Pelican 15.5 foot canoe experiences?

Thread starter #1
Okay after doing some research I'm leaning toward a small canoe versus a kayak for solo fishing mostly ponds & small lakes. A lot of places carry the Pelican 15.5 feet length canoes made of RAM-X. I had a Coleman square-stern canoe way back in the day made of RAM-X and it was tough as nails. I'll be transporting it on my VW Jetta (lots of videos about cartop loading & transporting). Anyway if anyone can give me their advice on these I'd appreciate it.
 

Anvil Head

Senior Member
I was looking at the Pelican just the other day (always gotta look). looks pretty stable and well appointed for fishing. Only draw back I could see was width - not going to be easy to paddle compared to a canoe or yak. Looks like it is better suited for electric propulsion since it's prewired with a battery rack in front end. Can't imagine putting a 5 - 7 hp gasser on the stern.
 
Thread starter #4
I was looking at the Pelican just the other day (always gotta look). looks pretty stable and well appointed for fishing. Only draw back I could see was width - not going to be easy to paddle compared to a canoe or yak. Looks like it is better suited for electric propulsion since it's prewired with a battery rack in front end. Can't imagine putting a 5 - 7 hp gasser on the stern.
hmm....not seeing what you mean by "not easy to paddle compared to a canoe" because it is a canoe. Just to clarify I am talking about the 15.5 foot long Pelican canoe. They go for about 500 dollars so I can't complain about the price that's for sure. I do know that RAM-X is durable stuff, even though I don't anticipate encountering many gravel bars or rockpiles in the ponds & small lakes where I'll be fishing.

canoe.jpg
 

Anvil Head

Senior Member
My bad, was looking at the Pelican fishing yak not the canoe. The yak is somewhat wider than my old Coosa and sitting in the lower seat position seems a bit bargish if you know what I mean. Canoe sits and paddles a whole lot diff for sure.
 

DSGB

Senior Member
I bought one from Academy years ago before getting a kayak. The material is thin and flexible, but it has held up pretty well. If you look at the bottom picture in your last post, you will see that it has an aluminum pole with black end caps that runs about 3/4 the length down the center. I let a buddy and his girlfriend run it down the Flint one year and you can see a slight wrinkle where the pole starts in the bow. It should be fine for your needs.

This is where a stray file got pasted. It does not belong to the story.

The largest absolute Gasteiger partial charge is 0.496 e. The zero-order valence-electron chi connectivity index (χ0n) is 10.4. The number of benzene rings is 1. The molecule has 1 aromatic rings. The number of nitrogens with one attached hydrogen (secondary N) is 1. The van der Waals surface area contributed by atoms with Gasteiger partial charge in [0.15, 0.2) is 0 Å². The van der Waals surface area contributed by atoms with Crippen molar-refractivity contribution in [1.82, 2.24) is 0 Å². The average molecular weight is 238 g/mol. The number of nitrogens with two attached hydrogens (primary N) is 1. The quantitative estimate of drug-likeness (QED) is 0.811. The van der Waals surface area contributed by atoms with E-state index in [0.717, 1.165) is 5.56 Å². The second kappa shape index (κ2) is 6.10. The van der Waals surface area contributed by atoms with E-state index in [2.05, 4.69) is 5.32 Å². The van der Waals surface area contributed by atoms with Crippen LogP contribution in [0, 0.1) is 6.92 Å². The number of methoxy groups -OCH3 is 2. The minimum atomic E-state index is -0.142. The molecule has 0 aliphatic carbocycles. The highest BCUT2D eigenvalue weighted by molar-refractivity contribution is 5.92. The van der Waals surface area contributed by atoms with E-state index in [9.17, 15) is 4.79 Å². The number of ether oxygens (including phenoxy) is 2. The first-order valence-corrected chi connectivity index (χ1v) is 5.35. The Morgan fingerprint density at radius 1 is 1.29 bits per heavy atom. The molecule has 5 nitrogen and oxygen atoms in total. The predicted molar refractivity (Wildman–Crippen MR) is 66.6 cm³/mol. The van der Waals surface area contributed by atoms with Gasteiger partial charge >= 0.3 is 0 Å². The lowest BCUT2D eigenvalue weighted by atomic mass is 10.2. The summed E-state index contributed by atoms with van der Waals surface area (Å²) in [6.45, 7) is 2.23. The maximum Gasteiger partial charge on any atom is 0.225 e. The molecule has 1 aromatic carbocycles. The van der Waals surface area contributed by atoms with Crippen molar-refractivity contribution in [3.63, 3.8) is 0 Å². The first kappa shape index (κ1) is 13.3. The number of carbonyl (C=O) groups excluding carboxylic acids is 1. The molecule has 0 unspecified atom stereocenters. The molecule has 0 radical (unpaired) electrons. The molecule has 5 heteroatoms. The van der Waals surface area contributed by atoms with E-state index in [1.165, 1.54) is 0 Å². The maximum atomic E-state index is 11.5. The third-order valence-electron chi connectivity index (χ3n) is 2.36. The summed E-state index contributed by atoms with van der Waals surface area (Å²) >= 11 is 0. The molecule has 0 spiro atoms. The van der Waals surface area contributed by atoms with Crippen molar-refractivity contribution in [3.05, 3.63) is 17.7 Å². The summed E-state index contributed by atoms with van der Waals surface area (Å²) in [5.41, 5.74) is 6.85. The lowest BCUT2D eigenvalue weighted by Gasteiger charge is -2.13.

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Thread starter #7
Now I'm finding out that the Pelican has (had?) an issue with poorly engineered seats.
But Old Town canoes have some highly rated canoes that are a bit more expensive but won't break the bank. Either way I'm pumped about getting a canoe relatively soon.
 
Now I'm finding out that the Pelican has (had?) an issue with poorly engineered seats.
But Old Town canoes have some highly rated canoes that are a bit more expensive but won't break the bank. Either way I'm pumped about getting a canoe relatively soon.
The pelican seats are lousy. The side tabs that attach to the side of the canoe are really thin plastic. I sat down on one too hard earlier this year and broke right through. I had to row home on my knees. I made some brackets with 4"PVC pipe and a heat gun, and its held up so far. It a pretty quick and cheap fix if you can find a pelican canoe for cheap.
 
Thread starter #12
The pelican seats are lousy. The side tabs that attach to the side of the canoe are really thin plastic. I sat down on one too hard earlier this year and broke right through. I had to row home on my knees. I made some brackets with 4"PVC pipe and a heat gun, and its held up so far. It a pretty quick and cheap fix if you can find a pelican canoe for cheap.
Yes these are the kind of seat problems I've been reading about. I'm only 170 pounds
but people even smaller than me broke them like that just from normal use.
 
I prefer a sit-on-top kayak --with a decent back rest and foot pegs-- over a canoe.
I find the sitting position more comfortable, and my lower center of balance makes my vessel more stable.
 
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